“After I started my own design studio, I wanted to expand my portfolio to custom create art and websites to tell stories about weddings, but Colorado made it clear I wasn’t welcome in that space,” she said. “Colorado officials are censoring my speech and forcing me to speak messages about marriage that are inconsistent with my beliefs — the core of who I am.”

She added: “Not wanting to be punished for saying what I believe, I had no choice but to challenge this unjust law.”

Smith is optimistic that the Supreme Court justices will agree with her.

“I love to design art — every word I write, every graphic I design, and every website I craft expresses a unique and custom message,” she said. “I’m hopeful that the Supreme Court will ensure that the government can’t force myself or anyone to say something they don’t believe.”

While Smith considers her creative skills a gift to glorify God, she revealed that she was not always a Christian.

“My faith journey began after I lost my uncle, who was like a father to me, to a tragic accident,” she said. “I couldn’t understand why bad things could happen to good people, so I set out on a journey to try to disprove the existence of God.”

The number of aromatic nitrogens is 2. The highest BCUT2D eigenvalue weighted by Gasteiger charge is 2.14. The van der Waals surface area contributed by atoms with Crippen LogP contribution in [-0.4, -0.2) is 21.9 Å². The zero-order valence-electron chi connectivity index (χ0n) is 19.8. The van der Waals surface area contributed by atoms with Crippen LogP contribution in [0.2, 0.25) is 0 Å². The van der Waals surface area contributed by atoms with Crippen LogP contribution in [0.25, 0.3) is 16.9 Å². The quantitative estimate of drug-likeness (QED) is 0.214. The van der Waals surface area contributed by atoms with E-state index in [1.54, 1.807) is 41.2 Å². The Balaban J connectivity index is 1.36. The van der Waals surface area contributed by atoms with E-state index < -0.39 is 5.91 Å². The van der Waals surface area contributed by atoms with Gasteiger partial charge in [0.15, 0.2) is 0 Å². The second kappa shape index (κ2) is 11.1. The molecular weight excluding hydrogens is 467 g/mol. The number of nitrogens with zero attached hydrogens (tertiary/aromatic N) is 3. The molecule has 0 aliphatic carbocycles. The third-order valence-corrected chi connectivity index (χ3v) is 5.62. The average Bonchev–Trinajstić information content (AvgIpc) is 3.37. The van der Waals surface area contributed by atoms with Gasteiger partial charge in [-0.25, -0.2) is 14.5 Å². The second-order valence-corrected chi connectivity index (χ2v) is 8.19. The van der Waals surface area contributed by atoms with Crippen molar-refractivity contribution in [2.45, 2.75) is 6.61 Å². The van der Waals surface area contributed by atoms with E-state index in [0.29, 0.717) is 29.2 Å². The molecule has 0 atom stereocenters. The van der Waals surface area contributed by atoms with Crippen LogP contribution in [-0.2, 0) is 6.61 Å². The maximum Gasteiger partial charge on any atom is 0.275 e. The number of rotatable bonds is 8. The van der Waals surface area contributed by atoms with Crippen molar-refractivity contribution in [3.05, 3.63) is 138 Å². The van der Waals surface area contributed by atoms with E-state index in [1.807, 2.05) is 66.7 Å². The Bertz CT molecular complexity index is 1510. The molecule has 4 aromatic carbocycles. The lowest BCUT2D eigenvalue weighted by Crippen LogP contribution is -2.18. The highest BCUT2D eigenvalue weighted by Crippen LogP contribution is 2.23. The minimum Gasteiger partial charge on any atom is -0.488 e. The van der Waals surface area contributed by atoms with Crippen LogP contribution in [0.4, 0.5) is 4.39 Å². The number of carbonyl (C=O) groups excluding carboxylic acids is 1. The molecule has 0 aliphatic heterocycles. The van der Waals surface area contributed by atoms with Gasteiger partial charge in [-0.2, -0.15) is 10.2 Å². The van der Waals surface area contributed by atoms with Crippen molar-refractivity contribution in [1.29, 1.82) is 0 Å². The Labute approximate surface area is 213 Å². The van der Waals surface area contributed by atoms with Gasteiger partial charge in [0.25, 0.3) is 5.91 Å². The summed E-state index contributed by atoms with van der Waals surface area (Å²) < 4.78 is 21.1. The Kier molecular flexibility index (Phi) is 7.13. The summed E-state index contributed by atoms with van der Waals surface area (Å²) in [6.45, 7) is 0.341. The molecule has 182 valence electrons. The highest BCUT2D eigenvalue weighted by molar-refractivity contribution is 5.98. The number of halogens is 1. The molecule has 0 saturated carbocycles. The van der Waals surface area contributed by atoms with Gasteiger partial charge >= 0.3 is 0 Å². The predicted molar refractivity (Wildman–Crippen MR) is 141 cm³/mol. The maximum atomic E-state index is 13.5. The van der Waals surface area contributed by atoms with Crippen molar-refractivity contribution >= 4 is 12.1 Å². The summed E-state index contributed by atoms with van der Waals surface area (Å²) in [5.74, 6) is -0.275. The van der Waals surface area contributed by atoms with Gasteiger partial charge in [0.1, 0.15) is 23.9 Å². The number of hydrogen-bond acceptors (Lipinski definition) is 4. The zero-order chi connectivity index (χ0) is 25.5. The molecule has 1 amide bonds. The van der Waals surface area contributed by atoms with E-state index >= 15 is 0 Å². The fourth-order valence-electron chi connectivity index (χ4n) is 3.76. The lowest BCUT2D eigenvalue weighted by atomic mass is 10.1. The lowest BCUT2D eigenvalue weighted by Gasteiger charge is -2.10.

Instead, she said, she found God.

“I attended church regularly to equip my arsenal of evidence against him,” she said. “But God had other plans, and it was through this process that he brought me to faith, and that changed my entire life. Now, everything I do or say and how I love other people, I do for his glory.”

According to Smith, her case has only drawn her closer to God.

“As I’ve navigated the highs and lows of the past six years of litigation, including death threats, hate mail, and even having my home address posted on social media, I have grown much in my faith,” she said.

“I know that my stand for free speech is for everyone, regardless of who they are or how they identify,” she added. “I know my stand will protect even those who disagree with me or who say uncharitable things about me. I know the freedom of speech is worthy of protecting and I want all Americans — and the next generation — to be able to enjoy this incredible freedom.”